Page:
Hyderabad: While making decisions regarding wildlife and nature conservation, it is important to learn from the behaviour patterns of wildlife and allow these indicators to influence decision-making.
It is not simply enough to ensure that there is no human footprint in forests that are meant as conservation sites, rather all signs of civilisation need to be removed from there. According to a study in Biological Conservation, many forests that have a zero Human Footprint Index or are categorised as roadless, still have extensive cellphone coverage.
Human Footprint (HFP), is a map that measures human influence on global ecosystems, and this takes into consideration roads, lighting at dusk and population density of humans. This study looked at the distributions of 45 medium and large mammal species in the Brazilian Atlantic Forest and compared that data to the distribution of cell towers in the region. Threatened species like jaguars were hardly sighted in the areas where cellphone coverage was high, even without any human footprint.
Even though it might seem obvious that the very presence of phone networks would push out wildlife from their habitats, this data has never been used to make conservation decisions before. The study which used cellphone network coverage as an indicator says, “The map comparing roadless areas and cellphone coverage showed many patches where human influence could be identified only through the cellphone coverage methodology.”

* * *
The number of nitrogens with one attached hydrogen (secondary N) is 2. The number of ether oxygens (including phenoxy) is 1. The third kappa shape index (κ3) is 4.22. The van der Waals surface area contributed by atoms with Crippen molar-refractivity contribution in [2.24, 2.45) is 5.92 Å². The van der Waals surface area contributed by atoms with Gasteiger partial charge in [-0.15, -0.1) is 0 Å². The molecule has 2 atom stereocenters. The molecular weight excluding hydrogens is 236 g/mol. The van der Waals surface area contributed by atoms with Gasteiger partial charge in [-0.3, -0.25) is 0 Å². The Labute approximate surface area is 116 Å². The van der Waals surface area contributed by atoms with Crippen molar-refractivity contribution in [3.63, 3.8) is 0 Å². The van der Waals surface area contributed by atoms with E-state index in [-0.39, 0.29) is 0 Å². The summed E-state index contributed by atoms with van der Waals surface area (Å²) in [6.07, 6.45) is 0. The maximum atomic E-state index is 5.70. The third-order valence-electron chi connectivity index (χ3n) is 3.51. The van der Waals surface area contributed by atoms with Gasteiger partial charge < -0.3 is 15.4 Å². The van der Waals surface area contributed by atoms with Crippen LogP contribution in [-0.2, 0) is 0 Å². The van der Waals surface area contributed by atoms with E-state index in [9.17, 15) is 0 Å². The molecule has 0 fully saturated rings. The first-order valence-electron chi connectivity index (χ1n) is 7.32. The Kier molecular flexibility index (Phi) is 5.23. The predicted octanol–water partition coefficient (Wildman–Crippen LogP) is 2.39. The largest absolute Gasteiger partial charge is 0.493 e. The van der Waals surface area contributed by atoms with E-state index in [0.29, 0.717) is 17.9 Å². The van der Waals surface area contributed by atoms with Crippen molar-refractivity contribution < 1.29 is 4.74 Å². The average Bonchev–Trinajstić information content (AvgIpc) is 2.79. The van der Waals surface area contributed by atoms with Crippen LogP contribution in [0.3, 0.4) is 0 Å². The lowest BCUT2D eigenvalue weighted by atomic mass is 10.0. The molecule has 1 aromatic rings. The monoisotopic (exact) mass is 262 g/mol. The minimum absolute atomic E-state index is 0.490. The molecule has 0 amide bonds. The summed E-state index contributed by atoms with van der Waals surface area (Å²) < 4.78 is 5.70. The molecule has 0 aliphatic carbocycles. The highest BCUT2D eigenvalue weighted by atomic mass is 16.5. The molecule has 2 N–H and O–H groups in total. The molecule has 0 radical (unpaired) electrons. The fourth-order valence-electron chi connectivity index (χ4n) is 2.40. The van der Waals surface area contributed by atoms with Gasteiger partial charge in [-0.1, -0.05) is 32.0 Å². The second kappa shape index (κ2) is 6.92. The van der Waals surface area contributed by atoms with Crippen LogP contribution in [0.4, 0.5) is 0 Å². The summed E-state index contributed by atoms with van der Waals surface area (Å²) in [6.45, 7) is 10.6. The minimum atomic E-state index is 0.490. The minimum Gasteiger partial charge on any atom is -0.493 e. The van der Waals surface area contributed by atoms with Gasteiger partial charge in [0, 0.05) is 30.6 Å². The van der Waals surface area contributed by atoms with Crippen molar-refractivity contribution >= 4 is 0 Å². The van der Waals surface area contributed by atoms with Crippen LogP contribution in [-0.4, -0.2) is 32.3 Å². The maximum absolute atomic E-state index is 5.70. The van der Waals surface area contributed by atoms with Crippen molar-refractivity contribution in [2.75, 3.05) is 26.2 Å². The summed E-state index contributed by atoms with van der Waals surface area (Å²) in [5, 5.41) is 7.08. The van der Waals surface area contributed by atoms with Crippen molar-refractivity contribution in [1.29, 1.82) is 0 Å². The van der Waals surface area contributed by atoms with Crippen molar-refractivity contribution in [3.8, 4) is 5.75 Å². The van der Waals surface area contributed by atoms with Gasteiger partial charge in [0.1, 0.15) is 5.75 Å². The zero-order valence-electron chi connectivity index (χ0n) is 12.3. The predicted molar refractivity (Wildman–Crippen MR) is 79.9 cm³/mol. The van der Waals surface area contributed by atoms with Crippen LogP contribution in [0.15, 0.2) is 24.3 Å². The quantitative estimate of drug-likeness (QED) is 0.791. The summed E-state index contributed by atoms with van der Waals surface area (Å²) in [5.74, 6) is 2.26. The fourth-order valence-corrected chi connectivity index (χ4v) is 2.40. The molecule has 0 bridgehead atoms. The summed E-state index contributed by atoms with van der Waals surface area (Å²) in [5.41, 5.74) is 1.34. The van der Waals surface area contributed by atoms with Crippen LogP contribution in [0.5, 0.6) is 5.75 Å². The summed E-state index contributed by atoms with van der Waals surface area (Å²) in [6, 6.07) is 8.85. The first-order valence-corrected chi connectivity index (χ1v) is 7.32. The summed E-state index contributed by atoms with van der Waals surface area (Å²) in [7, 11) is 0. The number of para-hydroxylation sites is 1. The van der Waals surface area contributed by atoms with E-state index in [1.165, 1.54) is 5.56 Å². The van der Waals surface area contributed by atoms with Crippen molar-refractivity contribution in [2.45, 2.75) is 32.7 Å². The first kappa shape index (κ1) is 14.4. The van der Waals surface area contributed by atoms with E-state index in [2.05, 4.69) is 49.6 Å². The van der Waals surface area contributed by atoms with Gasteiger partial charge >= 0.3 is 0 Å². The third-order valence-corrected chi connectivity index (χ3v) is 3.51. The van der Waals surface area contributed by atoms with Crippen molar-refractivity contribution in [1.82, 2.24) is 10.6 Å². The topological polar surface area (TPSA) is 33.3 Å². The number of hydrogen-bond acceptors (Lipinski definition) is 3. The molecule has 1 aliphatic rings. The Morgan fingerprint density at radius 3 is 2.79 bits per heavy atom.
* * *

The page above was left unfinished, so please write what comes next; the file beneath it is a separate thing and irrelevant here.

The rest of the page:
Apart from using it to measure human influence, only 4 percent of sightings of rare species occurred in locations where you could make a mobile phone call.
“It is disheartening that people cannot put two and two together to figure out that if cellphone radiation harms humans, it can harm animals as well. The problem is the extensive usage near wildlife. It has become a sign of encroachment as well. We have seen studies stating that cellphone usage can affect fertility as well. The same applies to animals too,” said Srinivas Rao, forest official.